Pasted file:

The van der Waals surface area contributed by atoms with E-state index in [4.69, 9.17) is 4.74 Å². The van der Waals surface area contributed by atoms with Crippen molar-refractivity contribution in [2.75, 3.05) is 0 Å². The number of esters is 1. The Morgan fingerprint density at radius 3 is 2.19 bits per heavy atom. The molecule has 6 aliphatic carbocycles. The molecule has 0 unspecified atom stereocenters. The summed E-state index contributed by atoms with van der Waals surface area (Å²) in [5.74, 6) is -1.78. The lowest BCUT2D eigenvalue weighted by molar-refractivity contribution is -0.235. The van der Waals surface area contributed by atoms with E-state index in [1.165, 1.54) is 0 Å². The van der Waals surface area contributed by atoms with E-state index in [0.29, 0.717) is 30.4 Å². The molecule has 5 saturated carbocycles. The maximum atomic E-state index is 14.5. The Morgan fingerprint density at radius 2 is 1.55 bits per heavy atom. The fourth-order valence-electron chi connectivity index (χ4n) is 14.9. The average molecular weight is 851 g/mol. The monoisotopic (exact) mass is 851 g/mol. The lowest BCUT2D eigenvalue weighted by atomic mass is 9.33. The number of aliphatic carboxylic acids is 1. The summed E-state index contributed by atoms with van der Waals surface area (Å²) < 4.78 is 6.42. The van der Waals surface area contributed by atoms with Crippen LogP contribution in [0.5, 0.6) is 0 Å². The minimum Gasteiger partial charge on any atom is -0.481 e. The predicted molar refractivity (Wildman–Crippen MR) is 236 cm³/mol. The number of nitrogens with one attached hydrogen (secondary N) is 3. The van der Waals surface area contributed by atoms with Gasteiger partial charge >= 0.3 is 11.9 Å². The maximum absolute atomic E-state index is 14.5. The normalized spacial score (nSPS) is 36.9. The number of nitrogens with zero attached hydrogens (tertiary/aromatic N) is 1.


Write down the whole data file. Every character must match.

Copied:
The van der Waals surface area contributed by atoms with E-state index in [4.69, 9.17) is 4.74 Å². The van der Waals surface area contributed by atoms with Crippen molar-refractivity contribution in [2.75, 3.05) is 0 Å². The number of esters is 1. The Morgan fingerprint density at radius 3 is 2.19 bits per heavy atom. The molecule has 6 aliphatic carbocycles. The molecule has 0 unspecified atom stereocenters. The summed E-state index contributed by atoms with van der Waals surface area (Å²) in [5.74, 6) is -1.78. The lowest BCUT2D eigenvalue weighted by molar-refractivity contribution is -0.235. The van der Waals surface area contributed by atoms with E-state index in [1.165, 1.54) is 0 Å². The van der Waals surface area contributed by atoms with E-state index in [0.29, 0.717) is 30.4 Å². The molecule has 5 saturated carbocycles. The maximum atomic E-state index is 14.5. The Morgan fingerprint density at radius 2 is 1.55 bits per heavy atom. The fourth-order valence-electron chi connectivity index (χ4n) is 14.9. The average molecular weight is 851 g/mol. The monoisotopic (exact) mass is 851 g/mol. The lowest BCUT2D eigenvalue weighted by atomic mass is 9.33. The number of aliphatic carboxylic acids is 1. The summed E-state index contributed by atoms with van der Waals surface area (Å²) < 4.78 is 6.42. The van der Waals surface area contributed by atoms with Crippen LogP contribution in [0.5, 0.6) is 0 Å². The minimum Gasteiger partial charge on any atom is -0.481 e. The predicted molar refractivity (Wildman–Crippen MR) is 236 cm³/mol. The number of nitrogens with one attached hydrogen (secondary N) is 3. The van der Waals surface area contributed by atoms with Gasteiger partial charge >= 0.3 is 11.9 Å². The maximum absolute atomic E-state index is 14.5. The normalized spacial score (nSPS) is 36.9. The number of nitrogens with zero attached hydrogens (tertiary/aromatic N) is 1.